Some researchers believe that white noise works best because of its hypnotic qualities, while others argue that white noise moderates sound changes in the child’s environment.
A 2005 study examined how white noise helps newborns sleep in a NICU. The researchers then found that it is not the loud sounds that necessarily wake babies, but it is the difference in sound levels between the background noise and the loud "peak" noise.
White noise helps babies sleep, according to the researchers, by "reducing the difference between background and peak noise." Regardless of how white noise works, the available evidence strongly suggests that it can be a safe and effective sleep aid for young children.
The CloudB solution for improving infant sleep
CloudB sound products offer a variety of options for parents to choose the right sleep sounds for their baby. Our products offer both:
- lullaby music,
- white noise (such as waterfalls, ocean waves and soothing winds),
- adjustable volume controls,
- sleep timer that turns off sounds after a certain time.
These features follow the most rigorous and recent findings of sleep researchers who suggest that sounds should be :
- set at the lowest level that can still moderate outside noise,
- played primarily during the time babies and children are falling asleep,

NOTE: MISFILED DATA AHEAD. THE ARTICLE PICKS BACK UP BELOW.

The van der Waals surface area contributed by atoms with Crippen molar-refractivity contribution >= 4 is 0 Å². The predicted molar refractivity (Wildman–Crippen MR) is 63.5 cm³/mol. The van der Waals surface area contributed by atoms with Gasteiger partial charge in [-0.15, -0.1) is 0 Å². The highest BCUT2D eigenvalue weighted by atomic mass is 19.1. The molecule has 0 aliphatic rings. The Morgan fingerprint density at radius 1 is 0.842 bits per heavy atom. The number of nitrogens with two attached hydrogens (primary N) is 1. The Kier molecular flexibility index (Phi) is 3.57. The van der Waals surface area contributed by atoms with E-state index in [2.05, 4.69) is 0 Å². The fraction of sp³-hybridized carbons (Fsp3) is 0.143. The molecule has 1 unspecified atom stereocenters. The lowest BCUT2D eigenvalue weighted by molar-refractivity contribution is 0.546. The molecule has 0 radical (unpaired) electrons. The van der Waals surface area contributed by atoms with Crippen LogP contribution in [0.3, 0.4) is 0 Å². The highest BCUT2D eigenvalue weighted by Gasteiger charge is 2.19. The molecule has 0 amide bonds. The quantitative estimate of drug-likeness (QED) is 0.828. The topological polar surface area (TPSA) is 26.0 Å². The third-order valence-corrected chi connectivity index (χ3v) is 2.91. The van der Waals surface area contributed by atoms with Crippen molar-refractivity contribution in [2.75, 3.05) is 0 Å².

- customized to each child’s individual preferences.
These features allow parents to choose the right sleep sound experience for their baby while offering peace of mind that the sounds will never be too loud or last too long.
Give your baby a moment of calm after a day full of discovery. Use this solution at bedtime, and you’ll be amazed at the results! By improving their rest, they develop better and more serenely.
- Perry, N. (2013, January 13). The universal language of lullabies. BBC New Magazine. Retrieved March 14, 2014, from the www.bbc.com database, https://www.bbc.com/news/magazine-21035103
- Standley, J.M. (2002). A meta-analysis of the efficacy of music therapy for premature infants. Journal of Pediatric Nursing, 17(2), 107-113.
- Standley, J.M. (2012). Music therapy research in the NICU: An updated meta-analysis. Neonatal Network: The Journal of Neonatal Nursing, 31(5), 311-316.
- Loewy, J. et al. (2013). The effects of music therapy on vital signs, feeding, and sleep in premature infants. Pediatrics, 131(5), 902-918.
- Gioia, T. (2006). Healing songs. Durham: Duke University Press.
- National Sleep Foundation. 2014 Sleep In America Poll. Washington, D.C.: National Sleep Foundation, 2006.
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- Spencer, J. A. et al. (1990). White noise and sleep induction. Archives of Disease in Childhood, 65(1), 135-137.
- Stanchina, M. L. et al. (2005). The influence of white noise on sleep in subjects exposed to ICU noise. Sleep Medicine, 6(5), 423-428.
- Hugh, S. C. et al. (2014). Infant sleep machines and hazardous sound pressure levels. Pediatrics, published online 3 March 2014
- Standley, J. (2012). Music therapy research in the NICU: An updated meta-analysis. Neonatal Network: The Journal of Neonatal Nursing, 31(5), 311-316.
- Sheldon, S. (2005). Principles and practice of pediatric sleep medicine. Philadelphia, PA: Elsevier.